Post-vaccination transects usually took around 2 h to complete. Collars were fitted to dogs during vaccination campaigns with very few cases where this was not possible. As transects were conducted the same day as campaigns, collar loss was assumed to be negligible. School-based surveys involved two research scientists with the help of teachers. The questionnaire was administered in one classroom, and all pupils normally took approximately 40 min to complete questionnaires. Household surveys involved a research team comprised of two drivers, eight interviewers, and one supervisor split between two vehicles. Each vehicle covered four villages per day (an average of one village per interviewer/day), and the village leader accompanied each interviewer in every village. The census in Serengeti district was the most time-consuming method, with locally trained interviewers spending an average of 14 (8 h/day) days to complete a census of one village.
Costs of estimating coverage varied depending upon the method. The costs per village were $12.01, $66.12, and $155.70 for transects, school-based, and household surveys, respectively, and these costs scaled up with the sampling for each method (Table 3). Specifically, the average cost for assessing district-level coverage was around $1,300 with transects completed in every village, approximately $300 based on 6 school-based surveys per district and $900 based on sampling 30 households per village in six villages per district.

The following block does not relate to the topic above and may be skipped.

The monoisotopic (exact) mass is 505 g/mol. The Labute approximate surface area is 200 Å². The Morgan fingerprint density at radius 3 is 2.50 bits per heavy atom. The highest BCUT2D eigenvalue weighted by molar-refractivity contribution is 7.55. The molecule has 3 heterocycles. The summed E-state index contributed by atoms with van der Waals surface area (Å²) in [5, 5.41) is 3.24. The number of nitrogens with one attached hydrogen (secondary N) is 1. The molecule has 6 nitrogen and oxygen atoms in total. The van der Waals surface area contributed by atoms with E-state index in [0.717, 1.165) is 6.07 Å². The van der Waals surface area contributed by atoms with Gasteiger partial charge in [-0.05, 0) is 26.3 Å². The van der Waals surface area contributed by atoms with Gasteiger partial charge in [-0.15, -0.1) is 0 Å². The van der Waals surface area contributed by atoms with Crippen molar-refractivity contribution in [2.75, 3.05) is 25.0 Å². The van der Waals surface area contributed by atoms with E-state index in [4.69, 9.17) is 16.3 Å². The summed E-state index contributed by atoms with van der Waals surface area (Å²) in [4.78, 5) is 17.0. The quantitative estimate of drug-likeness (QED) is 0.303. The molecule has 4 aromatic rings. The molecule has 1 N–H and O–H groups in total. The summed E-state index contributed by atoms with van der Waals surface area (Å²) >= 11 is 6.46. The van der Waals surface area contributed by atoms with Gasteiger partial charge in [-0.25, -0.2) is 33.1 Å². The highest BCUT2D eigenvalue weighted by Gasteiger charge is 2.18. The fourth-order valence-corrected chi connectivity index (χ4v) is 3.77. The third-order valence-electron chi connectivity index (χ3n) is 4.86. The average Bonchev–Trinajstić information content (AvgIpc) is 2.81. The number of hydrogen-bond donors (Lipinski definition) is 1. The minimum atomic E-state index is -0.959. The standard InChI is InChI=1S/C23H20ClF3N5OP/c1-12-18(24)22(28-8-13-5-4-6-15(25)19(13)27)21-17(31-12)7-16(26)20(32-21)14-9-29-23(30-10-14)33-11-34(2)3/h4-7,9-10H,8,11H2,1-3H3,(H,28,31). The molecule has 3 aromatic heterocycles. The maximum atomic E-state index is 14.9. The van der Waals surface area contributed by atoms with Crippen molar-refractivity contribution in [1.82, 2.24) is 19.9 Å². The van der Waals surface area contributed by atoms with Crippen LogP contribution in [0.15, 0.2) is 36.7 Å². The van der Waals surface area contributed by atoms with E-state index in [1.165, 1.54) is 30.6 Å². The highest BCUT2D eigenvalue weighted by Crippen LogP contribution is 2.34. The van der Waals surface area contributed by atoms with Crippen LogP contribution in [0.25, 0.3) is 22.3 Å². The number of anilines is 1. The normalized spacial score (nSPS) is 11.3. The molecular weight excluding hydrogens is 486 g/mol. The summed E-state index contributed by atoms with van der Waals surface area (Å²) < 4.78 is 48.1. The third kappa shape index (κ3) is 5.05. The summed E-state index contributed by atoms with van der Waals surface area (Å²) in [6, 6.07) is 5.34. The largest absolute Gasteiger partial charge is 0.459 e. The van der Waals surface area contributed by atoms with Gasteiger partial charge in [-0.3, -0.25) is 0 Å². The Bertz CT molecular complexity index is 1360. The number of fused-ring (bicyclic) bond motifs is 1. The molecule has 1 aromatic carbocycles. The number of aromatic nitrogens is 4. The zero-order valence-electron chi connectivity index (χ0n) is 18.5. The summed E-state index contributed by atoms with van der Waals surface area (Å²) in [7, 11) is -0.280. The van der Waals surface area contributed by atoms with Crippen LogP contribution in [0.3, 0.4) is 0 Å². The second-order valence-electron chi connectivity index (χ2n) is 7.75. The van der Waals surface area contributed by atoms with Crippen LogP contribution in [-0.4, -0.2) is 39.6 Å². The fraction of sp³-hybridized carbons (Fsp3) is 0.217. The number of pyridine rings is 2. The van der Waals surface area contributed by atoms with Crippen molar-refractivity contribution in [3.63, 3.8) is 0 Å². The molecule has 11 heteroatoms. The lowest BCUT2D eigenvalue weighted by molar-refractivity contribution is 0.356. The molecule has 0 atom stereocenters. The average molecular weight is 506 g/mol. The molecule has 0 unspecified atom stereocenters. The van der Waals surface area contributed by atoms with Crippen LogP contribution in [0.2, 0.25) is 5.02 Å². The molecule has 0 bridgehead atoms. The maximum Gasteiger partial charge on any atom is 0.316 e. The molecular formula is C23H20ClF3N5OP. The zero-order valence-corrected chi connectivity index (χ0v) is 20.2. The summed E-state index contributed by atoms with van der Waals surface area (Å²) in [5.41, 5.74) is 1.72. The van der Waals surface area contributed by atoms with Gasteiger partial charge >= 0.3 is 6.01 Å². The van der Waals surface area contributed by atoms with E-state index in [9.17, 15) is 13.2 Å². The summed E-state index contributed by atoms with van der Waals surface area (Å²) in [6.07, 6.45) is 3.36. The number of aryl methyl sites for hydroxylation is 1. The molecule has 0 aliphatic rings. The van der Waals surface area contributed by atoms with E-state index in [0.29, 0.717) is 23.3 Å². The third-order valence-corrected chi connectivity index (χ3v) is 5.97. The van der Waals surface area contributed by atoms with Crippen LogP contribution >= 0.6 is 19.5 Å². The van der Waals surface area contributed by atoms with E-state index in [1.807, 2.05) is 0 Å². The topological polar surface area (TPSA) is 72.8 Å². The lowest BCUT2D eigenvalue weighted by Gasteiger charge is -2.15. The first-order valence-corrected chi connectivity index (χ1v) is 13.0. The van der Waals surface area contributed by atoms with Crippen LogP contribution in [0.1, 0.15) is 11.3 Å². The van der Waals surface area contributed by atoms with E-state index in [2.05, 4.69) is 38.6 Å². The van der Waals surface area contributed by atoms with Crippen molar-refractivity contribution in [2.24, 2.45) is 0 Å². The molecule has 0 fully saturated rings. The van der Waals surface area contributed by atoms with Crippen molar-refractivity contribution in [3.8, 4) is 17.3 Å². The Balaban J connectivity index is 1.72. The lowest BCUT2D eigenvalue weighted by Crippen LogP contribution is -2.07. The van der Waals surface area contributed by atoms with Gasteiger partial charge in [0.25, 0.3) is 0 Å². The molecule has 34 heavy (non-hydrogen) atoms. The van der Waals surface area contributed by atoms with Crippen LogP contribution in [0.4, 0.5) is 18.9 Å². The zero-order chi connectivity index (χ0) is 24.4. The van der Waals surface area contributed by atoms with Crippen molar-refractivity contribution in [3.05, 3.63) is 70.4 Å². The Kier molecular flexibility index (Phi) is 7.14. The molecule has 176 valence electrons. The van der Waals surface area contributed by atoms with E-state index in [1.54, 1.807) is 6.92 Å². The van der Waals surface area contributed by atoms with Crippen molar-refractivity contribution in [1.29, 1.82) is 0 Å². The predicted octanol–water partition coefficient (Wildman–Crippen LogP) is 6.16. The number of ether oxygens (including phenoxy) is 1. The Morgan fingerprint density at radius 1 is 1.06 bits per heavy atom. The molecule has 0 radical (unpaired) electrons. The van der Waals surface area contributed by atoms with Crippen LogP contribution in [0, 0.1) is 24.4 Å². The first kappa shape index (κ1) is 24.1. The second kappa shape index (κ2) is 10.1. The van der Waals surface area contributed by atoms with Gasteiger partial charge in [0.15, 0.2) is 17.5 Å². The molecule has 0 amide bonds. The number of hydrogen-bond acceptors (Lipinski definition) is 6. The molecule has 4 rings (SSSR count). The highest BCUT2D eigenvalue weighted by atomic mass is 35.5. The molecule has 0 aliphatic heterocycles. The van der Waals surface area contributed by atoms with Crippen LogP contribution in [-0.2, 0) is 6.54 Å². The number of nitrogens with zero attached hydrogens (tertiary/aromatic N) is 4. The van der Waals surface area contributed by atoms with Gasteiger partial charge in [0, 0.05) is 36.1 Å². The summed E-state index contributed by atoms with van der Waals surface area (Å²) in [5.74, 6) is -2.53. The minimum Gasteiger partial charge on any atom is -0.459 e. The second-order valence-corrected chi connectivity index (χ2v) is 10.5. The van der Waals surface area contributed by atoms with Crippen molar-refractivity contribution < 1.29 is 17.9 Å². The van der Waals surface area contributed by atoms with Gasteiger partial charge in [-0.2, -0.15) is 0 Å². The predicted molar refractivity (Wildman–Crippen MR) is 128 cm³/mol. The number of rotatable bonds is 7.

Table 3. Cost comparison between methods of evaluating dog vaccination campaigns in Southeast Tanzania and Pemba island.
Comparison of Coverage Estimates and Their Precision between Methods
Vaccination coverage in Serengeti district was estimated using each method and from the complete census to assess precision in coverage estimates. Figure 2 illustrates village-level coverage estimates and the district-wide mean estimates. Transects in Serengeti were conducted in 85 out of 88 villages, with 6,285 dogs counted and school-based surveys were conducted in four schools, with interviewed pupils representing 333 households and collective ownership of 892 dogs. We observed that excluding puppies resulted in higher estimates of coverage (from 37.5% as estimated from the census including puppies and adults to 49.7% including only dogs >3 months of age), with similar increases for both the household and school-based surveys. However, we were unable to analyse the post-vaccination transect data according to age class of observed dogs as this information was not recorded during transects.
Our GLMM estimate of district-level coverage of all dogs (puppies and adults) from the census was 37.5% with relatively narrow 95% confidence intervals (32.8–42.3%). The coverage estimate from the census data subsampled to represent a household survey fell outside of these confidence intervals at 44.5% and had wider 95% CI (37.1–52.0%). Although the district-wide coverage for the school-based survey (51.2%) was not directly comparable to the census data, the span of the 95%CI can be compared and was found to be much wider (38.7–63.4%). The transect coverage estimate (61.7%) was higher than the school-based survey but had narrow 95% CI (58.2–65.2%) similar in span to the census.